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A Banner Day for U.S. Soccer

There are few dates that stand out as memorable in the history of American soccer. The date June 29, 1950, for example, is the day the United States stunned England 1-0 at the World Cup. To this day, it remains one of the biggest upsets any team has ever put together in the tournament’s 80-year history. Another date, July 10, 1999, is when the USA downed China in a penalty shootout to win the Women's World Cup at the Rose Bowl. A third date, Feb. 29, 2012, will also go down as one of the best in the history of soccer in this country. 

Last Wednesday was not just notable for the fact that it was Leap Day, something that comes around every four years, but also because it saw three different US national teams (the men, women and men’s Under-23) record victories. The historic trifecta was rarer than Leap Day and illustrated just how much progress the Americans have made – across both genders and age groups – over the past 25 years.  

Let’s start with the day’s biggest shocker – the U.S.’s win against four-time World Cup champion Italy in Genoa. A second-half goal by Clint Dempsey was the difference as the tenacious Americans stunned the Italians on their home soil. The Americans looked the part of former World Cup champion as the Italians sleepwalked their way through much of the match. The victory also broke U.S.'s 10-game losing streak against Italy that had dated back to the 1934 World Cup.  

“We are really pleased with the game and with the result,” U.S. coach Jurgen Klinsmann told reporters after the game. “If you beat Italy on its own soil, then that means a lot. For us, the goal was to come here to learn. The challenge that this game gave us, especially on the tactical side – to read the game ahead, to think one step ahead – for our players, it was big. It was a big step for them to be constantly on high alert for 90 minutes.” 

It's clear that the Americans downed an Italy team that was having an off-day. No matter. Similar to its semifinal victory over Spain at the 2009 Confederations Cup, the Americans were able to put together a scrappy performance and down a powerful team that was either having a bad day or underestimating what they may still perceive as a non-soccer nation. In the end, Klinsmann justly called the victory “a big step” for his team and the program as a whole.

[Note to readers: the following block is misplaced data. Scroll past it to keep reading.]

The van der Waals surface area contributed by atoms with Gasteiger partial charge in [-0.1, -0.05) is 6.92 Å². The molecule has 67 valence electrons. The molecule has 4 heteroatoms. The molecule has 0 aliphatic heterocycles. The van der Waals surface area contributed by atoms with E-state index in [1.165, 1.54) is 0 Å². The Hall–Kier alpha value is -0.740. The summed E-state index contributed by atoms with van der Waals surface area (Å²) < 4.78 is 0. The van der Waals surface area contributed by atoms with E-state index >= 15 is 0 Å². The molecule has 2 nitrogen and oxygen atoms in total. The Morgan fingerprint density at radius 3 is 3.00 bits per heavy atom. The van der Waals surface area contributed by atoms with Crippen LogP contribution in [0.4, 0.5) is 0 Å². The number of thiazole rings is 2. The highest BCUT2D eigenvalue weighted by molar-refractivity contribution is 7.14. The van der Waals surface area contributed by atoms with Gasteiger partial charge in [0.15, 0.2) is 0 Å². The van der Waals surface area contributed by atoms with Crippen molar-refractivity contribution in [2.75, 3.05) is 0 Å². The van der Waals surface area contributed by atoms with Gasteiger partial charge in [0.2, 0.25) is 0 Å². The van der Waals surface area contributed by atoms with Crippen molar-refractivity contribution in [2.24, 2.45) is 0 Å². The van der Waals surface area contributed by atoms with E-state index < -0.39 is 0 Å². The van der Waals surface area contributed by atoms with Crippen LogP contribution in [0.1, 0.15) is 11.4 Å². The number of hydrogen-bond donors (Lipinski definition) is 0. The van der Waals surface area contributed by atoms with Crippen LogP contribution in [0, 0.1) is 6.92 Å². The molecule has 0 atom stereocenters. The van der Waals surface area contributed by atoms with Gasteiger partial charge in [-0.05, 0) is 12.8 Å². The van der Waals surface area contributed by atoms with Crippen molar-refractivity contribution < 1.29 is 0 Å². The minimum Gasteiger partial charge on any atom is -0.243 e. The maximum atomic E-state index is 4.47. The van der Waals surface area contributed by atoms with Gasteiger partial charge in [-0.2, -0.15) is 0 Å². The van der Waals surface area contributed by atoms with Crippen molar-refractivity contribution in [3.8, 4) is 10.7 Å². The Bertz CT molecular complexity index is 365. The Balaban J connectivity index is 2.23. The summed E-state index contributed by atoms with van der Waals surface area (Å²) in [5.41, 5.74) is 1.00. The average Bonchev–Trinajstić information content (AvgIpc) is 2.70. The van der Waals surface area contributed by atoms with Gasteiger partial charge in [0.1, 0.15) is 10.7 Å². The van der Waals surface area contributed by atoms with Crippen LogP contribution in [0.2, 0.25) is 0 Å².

“I think they’ve done an awesome job,” he said. “I think they take a lot from the game, not only because they won the game, but from an experience point of view because we said months ago we want to play the biggest teams we can so we can improve ourselves. I think if you saw the players, they were trying to give everything they had and they were trying hard to make that happen.

“Obviously as a coach you’re pleased because you see them progressing. You see young players stepping up and playing against these amazing, experienced Italian players who have won the World Cup and played big tournaments year in and year out.”   

At almost the same time, the U.S. women’s team, a two-time World Cup champion and runners-up at last year’s tournament, also recorded a win – routing Denmark 5-0 at the prestigious Algarve Cup in Portugal. Striker Alex Morgan tallied twice, while Abby Wambach, Carli Lloyd and Sydney Leroux also scored to grab the win. The Americans, who recently qualified for this summer's Olympic Games in London, made it look easy (as they often do) against the Danish women. Like the men, they used tenacity and offense to emerge victorious.  

“I really like the fact that although late in the first half we struggled – and I think Denmark did a good job and keeping possession in front of our back line – that instead of talking too much about defending, we talked about the attack," said U.S. coach Pia Sundhage. 

As if two great wins wasn’t enough in a day, the U.S. men’s Under-23 team, who will be looking to represent the United States at the men’s Olympic soccer tournament this summer, should they qualify later this month, also grabbed an important victory. Showing that the future is bright, Juan Agudelo and Mix Diskerud scored back-to-back first-half goals in a span of a little more than two minutes to help the United States down Mexico 2-0 in Dallas. The game marked the first time the U.S. U-23 squad had played a game since the 2008 Beijing Olympics. 

“We knew this match would be a challenge and we have much respect for Mexico as a soccer-playing country,” said U.S. coach Caleb Porter. “One of the reasons we wanted to play this game prior to qualifying was to get some questions answered and measure ourselves.” 

Certainly, all three wins bode well. The senior men’s side will embark on qualifying for the 2014 World Cup this summer. A victory against Italy is certainly a great way to energize the players and build confidence. As for the women, they have a great shot at repeating as gold medalists and enter the Olympics as favorites. The men’s U-23 team, on the other hand, first need to qualify for London but can certainly contend for a spot on the podium once they get there. 

Clemente Lisi writes a monthly soccer column for RealClearSports, appearing the first Monday of each month. 

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